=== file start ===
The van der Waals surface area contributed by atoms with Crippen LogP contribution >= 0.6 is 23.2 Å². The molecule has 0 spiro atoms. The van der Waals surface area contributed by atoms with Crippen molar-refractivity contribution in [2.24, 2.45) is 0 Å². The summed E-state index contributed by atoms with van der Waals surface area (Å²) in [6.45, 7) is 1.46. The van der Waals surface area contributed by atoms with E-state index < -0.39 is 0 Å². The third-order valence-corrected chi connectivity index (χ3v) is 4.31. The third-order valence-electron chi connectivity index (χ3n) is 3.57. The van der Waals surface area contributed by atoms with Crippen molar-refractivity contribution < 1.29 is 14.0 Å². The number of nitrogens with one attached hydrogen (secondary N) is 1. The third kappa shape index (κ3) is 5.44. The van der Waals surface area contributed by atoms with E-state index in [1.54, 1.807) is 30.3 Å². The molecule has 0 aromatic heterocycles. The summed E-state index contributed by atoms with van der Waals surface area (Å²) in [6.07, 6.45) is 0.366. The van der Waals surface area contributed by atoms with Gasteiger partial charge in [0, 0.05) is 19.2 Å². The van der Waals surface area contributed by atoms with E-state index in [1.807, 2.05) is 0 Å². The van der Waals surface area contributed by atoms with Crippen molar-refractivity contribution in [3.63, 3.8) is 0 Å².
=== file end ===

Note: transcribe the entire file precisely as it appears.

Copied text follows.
The van der Waals surface area contributed by atoms with Crippen LogP contribution >= 0.6 is 23.2 Å². The molecule has 0 spiro atoms. The van der Waals surface area contributed by atoms with Crippen molar-refractivity contribution in [2.24, 2.45) is 0 Å². The summed E-state index contributed by atoms with van der Waals surface area (Å²) in [6.45, 7) is 1.46. The van der Waals surface area contributed by atoms with E-state index < -0.39 is 0 Å². The third-order valence-corrected chi connectivity index (χ3v) is 4.31. The third-order valence-electron chi connectivity index (χ3n) is 3.57. The van der Waals surface area contributed by atoms with Crippen molar-refractivity contribution < 1.29 is 14.0 Å². The number of nitrogens with one attached hydrogen (secondary N) is 1. The third kappa shape index (κ3) is 5.44. The van der Waals surface area contributed by atoms with E-state index in [1.54, 1.807) is 30.3 Å². The molecule has 0 aromatic heterocycles. The summed E-state index contributed by atoms with van der Waals surface area (Å²) in [6.07, 6.45) is 0.366. The van der Waals surface area contributed by atoms with Gasteiger partial charge in [0, 0.05) is 19.2 Å². The van der Waals surface area contributed by atoms with E-state index in [1.807, 2.05) is 0 Å². The van der Waals surface area contributed by atoms with Crippen molar-refractivity contribution in [3.63, 3.8) is 0 Å².